Biomass plantations are very different from wood pulp plantations. The rotation cycle is two to three years instead of the seven years that is normally used, and the trees will be planted more densely. Different from wood pulp and paper production, which aims for a maximum of cellulose (to be transformed into pulp) and a minimum of lignin (the ‘glue' of the tree), the plantations for ‘energetic' purposes aim for a maximum of lignin. According to the director André Dorf, around 30 thousand hectares are necessary for producing 1 million tons of wood pellets. Considering the aim of Suzano to produce 5 million tons of wood pellets, a total of 150 thousand hectares of land is therefore needed.

Problems are already happening in the Northeast of Brazil with Suzano's land acquisitions for eucalyptus plantations for pulp production. This is a region where, for example, traditional quilombola communities still struggle to get the rights over their traditional territories recognised. Inaldo Serejo, coordinator from the Pastoral Land Commission (CPT) in Maranhão, affirms in an interview that “there is an expansion going on in Maranhão, for example, of companies like Suzano Papel e Celulose that has been buying immense land areas, occupied by traditional communities, to plant eucalyptus”. Therefore, an increase in problems can be expected with the further expansion of new biomass plantations.

Resistance to biomass monoculture in Brazil

The Movement of Small Peasants (MPA), one of the major rural peasants' movements in the Northeast of Brazil, and members of Via Campesina Brazil have been struggling for years against tree monoculture expansion in Brazil, through demonstrations and other protest actions. Raul Krauser from the national coordination of the MPA explains the reasons of their resistance struggle: “We already have bitterly accumulated a list of impacts on the lives of peasants from eucalyptus monoculture expansion: acquisition of big unproductive farms that should be destined to agrarian land reform; rise in land prices in the whole region; the companies are fencing [in] the peasant communities and put pressure on them to sell their lands; families get scared of staying isolated in a plantation area and because of the persecution of the companies, together with local elites, they sell their lands; local economies go worse, increase in hunger, violence and social degradation; organisations that oppose to this expansion are criminalised by the companies and by the ‘Brazilian state' that gives subsidies, fiscal incentives, economical, military, juridical and also moral support, creating an image that who is against these mega-projects is against development. Considering the fragility of the caatinga biome, the previews of climate change in the region, (..), the impacts in the Northeast will be undoubtedly much worse and the proportions of the disaster much bigger than we have seen in other regions of the country. There is a tendency that peasant communities will be destroyed, what will immediately mean a decrease in food production, threatening the local food supply, therefore the society as a whole will be affected.”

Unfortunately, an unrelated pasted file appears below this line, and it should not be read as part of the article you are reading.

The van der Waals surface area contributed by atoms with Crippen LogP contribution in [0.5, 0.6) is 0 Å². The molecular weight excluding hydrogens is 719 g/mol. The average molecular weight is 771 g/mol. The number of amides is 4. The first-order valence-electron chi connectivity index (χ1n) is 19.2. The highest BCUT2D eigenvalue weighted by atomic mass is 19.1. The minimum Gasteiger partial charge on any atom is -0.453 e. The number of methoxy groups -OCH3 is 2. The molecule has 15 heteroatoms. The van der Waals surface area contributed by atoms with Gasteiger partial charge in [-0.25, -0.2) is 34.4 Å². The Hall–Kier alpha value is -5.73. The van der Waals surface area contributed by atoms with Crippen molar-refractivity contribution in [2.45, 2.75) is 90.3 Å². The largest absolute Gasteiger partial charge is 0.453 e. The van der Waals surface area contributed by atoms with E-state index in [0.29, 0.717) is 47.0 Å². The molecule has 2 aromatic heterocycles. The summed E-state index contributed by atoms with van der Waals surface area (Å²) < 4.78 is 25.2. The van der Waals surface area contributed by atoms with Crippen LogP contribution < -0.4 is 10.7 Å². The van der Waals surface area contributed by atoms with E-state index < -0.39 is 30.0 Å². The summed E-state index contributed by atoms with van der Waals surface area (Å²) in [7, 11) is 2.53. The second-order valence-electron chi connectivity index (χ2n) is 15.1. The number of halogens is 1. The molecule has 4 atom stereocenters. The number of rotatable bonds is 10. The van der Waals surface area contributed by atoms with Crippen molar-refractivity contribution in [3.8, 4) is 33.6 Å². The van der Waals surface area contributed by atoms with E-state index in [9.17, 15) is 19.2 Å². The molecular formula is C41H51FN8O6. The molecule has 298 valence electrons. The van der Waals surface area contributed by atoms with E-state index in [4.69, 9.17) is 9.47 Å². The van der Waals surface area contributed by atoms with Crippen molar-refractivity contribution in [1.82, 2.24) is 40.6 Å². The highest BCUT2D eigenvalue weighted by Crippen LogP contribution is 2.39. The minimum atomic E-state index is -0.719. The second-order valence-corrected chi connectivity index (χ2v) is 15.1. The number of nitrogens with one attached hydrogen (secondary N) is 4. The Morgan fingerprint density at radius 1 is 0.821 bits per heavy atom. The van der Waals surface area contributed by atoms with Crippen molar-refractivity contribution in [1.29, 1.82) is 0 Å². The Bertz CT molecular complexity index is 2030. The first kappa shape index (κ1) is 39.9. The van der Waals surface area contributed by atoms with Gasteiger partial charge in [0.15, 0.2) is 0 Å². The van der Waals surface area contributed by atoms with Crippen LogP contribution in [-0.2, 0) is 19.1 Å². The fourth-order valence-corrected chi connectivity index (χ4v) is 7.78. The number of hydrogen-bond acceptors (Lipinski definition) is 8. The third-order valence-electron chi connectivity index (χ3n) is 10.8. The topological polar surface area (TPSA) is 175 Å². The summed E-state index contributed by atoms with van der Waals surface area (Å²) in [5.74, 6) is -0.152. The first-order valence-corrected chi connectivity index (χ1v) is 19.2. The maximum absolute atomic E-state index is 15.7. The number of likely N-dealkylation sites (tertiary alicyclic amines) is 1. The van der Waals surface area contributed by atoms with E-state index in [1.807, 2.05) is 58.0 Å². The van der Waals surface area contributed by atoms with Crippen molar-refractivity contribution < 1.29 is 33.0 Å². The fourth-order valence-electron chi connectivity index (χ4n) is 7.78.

Krauser continues affirming that: “We are strongly against this expansion, once if the burning of wood is considered less polluting, the production of the wood is highly dangerous and bad for the life of peasants and other communities, bad for the development of the country. We have enough cases that prove sufficiently that where tree monocultures enter, also hunger, misery, social inequalities increase. So-called sustainable development does not go together with tree monocultures in tropical countries. What the companies tell is not more than an illusion.”

According to the latest information from the Suzano website, it is stated in the report of the first trimester of 2011 that “The company is evaluating alternatives for structuring of capital for Suzano Energia Renóvavel”, a sign that the company has still not found enough financial support to fully implement the project.

Final remarks on the implications of biomass monoculture

As the Brazilian experience with industrial tree monocultures shows, there is a huge potential for conflicts wherever this model is expanded. In the case of the Northeast, major concerns are the direct and indirect expelling of local peasant populations by up to 150 thousand hectares of plantations and, besides, the loss of water resources through the fast-growing plantations. As a matter of fact, these would probably be the first commercial plantations with such a short rotation cycle in Brazil and worldwide. And all this in a region, the Northeast of Brazil, traditionally affected by heavy drought periods.

This example shows, once again, that the only way to start solving the global climate crisis is by drastically cutting carbon emissions in the North. Implementing large-scale monoculture tree plantations within a conventional agricultural model, and transporting wood pallets over the ocean for power stations in the UK, is just another false solution, whilst simultaneously creating new problems for local communities in the Northeast of Brazil.

Article adapted from original article with the same title, written by Winnie Overbeek and published on-line by Corporate Watch (